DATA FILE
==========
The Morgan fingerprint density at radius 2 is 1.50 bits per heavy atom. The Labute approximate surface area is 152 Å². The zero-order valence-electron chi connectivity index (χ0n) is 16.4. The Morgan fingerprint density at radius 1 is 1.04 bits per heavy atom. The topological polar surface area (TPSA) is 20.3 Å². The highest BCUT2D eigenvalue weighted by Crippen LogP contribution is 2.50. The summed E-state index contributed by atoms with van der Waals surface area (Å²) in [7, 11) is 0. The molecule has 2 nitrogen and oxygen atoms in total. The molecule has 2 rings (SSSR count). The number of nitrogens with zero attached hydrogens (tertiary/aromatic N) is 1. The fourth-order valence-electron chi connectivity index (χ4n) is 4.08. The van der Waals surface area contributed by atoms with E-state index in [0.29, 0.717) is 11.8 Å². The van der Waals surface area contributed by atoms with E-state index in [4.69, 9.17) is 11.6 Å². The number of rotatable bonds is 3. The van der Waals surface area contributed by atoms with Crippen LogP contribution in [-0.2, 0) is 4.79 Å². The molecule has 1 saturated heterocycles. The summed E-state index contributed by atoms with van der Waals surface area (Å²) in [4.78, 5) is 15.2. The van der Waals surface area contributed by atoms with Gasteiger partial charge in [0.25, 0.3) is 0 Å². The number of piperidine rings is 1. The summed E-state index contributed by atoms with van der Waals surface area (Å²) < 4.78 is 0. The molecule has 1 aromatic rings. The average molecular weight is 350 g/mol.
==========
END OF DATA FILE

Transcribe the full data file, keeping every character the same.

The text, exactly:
The Morgan fingerprint density at radius 2 is 1.50 bits per heavy atom. The Labute approximate surface area is 152 Å². The zero-order valence-electron chi connectivity index (χ0n) is 16.4. The Morgan fingerprint density at radius 1 is 1.04 bits per heavy atom. The topological polar surface area (TPSA) is 20.3 Å². The highest BCUT2D eigenvalue weighted by Crippen LogP contribution is 2.50. The summed E-state index contributed by atoms with van der Waals surface area (Å²) in [7, 11) is 0. The molecule has 2 nitrogen and oxygen atoms in total. The molecule has 2 rings (SSSR count). The number of nitrogens with zero attached hydrogens (tertiary/aromatic N) is 1. The fourth-order valence-electron chi connectivity index (χ4n) is 4.08. The van der Waals surface area contributed by atoms with E-state index in [0.29, 0.717) is 11.8 Å². The van der Waals surface area contributed by atoms with E-state index in [4.69, 9.17) is 11.6 Å². The number of rotatable bonds is 3. The van der Waals surface area contributed by atoms with Crippen LogP contribution in [-0.2, 0) is 4.79 Å². The molecule has 1 saturated heterocycles. The summed E-state index contributed by atoms with van der Waals surface area (Å²) in [4.78, 5) is 15.2. The van der Waals surface area contributed by atoms with Gasteiger partial charge in [0.25, 0.3) is 0 Å². The number of piperidine rings is 1. The summed E-state index contributed by atoms with van der Waals surface area (Å²) < 4.78 is 0. The molecule has 1 aromatic rings. The average molecular weight is 350 g/mol.